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In the spring of 2010, Chancellor Jimmy G. Cheek assembled a task force on Civility and Community and asked its members to define civility, come up with a list of guiding principles, and recommend ways we can further civility on our campus.

The task force was co-chaired by Mike Wirth, dean of the College of Communication and Information, and included faculty, staff, students and community members. The group looked at several existing campus-wide programs and services and made recommendations on how to bring the civility and community concepts to the forefront. The task force also recommended several new programs and services. The final report also weighed in on policies, staffing and ways to incorporate civility into coursework.

Our differences are not something to fear, or set us apart. Our differences are what push us forward and make us better.

After review of the report, Chancellor Cheek assembled a leadership group on Interculturalism to consider the recommendations and prioritize the recommendations so that focused efforts can will help make civility is an integral and highly valued campus characteristic.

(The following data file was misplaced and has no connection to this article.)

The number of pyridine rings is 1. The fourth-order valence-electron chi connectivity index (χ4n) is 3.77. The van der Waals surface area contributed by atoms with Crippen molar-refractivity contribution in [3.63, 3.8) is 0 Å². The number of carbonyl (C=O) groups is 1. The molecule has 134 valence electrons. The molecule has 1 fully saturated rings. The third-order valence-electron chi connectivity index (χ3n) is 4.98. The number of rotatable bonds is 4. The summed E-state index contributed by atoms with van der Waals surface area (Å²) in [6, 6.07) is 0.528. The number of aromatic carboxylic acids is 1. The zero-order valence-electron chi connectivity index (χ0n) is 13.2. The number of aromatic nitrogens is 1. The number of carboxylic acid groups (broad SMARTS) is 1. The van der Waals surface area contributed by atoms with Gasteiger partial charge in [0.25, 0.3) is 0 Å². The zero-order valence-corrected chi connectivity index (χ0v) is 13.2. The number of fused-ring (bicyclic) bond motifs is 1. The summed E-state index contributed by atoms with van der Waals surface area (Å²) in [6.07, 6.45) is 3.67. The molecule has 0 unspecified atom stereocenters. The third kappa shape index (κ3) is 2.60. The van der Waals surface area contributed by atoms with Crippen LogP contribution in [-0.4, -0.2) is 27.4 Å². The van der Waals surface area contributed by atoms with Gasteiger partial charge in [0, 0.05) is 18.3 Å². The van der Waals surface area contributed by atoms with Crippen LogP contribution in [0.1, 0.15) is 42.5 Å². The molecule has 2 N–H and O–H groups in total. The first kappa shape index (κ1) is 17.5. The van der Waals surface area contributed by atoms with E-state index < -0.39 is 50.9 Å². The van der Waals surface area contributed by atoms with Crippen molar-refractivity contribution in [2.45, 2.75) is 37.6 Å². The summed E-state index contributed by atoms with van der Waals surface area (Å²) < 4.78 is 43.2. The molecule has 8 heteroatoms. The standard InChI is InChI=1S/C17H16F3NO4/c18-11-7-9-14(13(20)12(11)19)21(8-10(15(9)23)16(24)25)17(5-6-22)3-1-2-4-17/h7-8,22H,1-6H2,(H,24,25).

A student advisory panel has been formed to help the group set priorities for implementation and to identify the most effective actions to achieve our goals.

Through the work of the task force, the following definitions have been adopted:


Civility is an act of showing regard and respect for others including: politeness, consideration, tact, good manners, graciousness, cordiality, affability, amiability and courteousness []. Ultimately, civility is treating others as we would like to be treated.


A community consists of all individuals and groups who live or interact with one another in a geographic area such as a university campus. Community members affect each others’ well-being and have a shared interest in creating and sustaining an environment where all community members and their points of view are valued and respected. The UT community consists of students, faculty, staff, alumni, parents of UT students, and campus visitors.

Along with definitions, the task force drafted 10 principles of civility based on research on effective initiatives on other campuses across the nation.


Adopted in Fall 2011, the Civility and Community Initiative is designed to work in concert with existing University of Tennessee, Knoxville, codes of conduct including: UT Faculty Handbook (Chapter 1.1 Nature and Purpose and Chapter 2.25 Professional Conduct); UT Faculty and Staff Code of Conduct (HR Policy HR0580); and Hilltopics Student Handbook (General Standards of Conduct).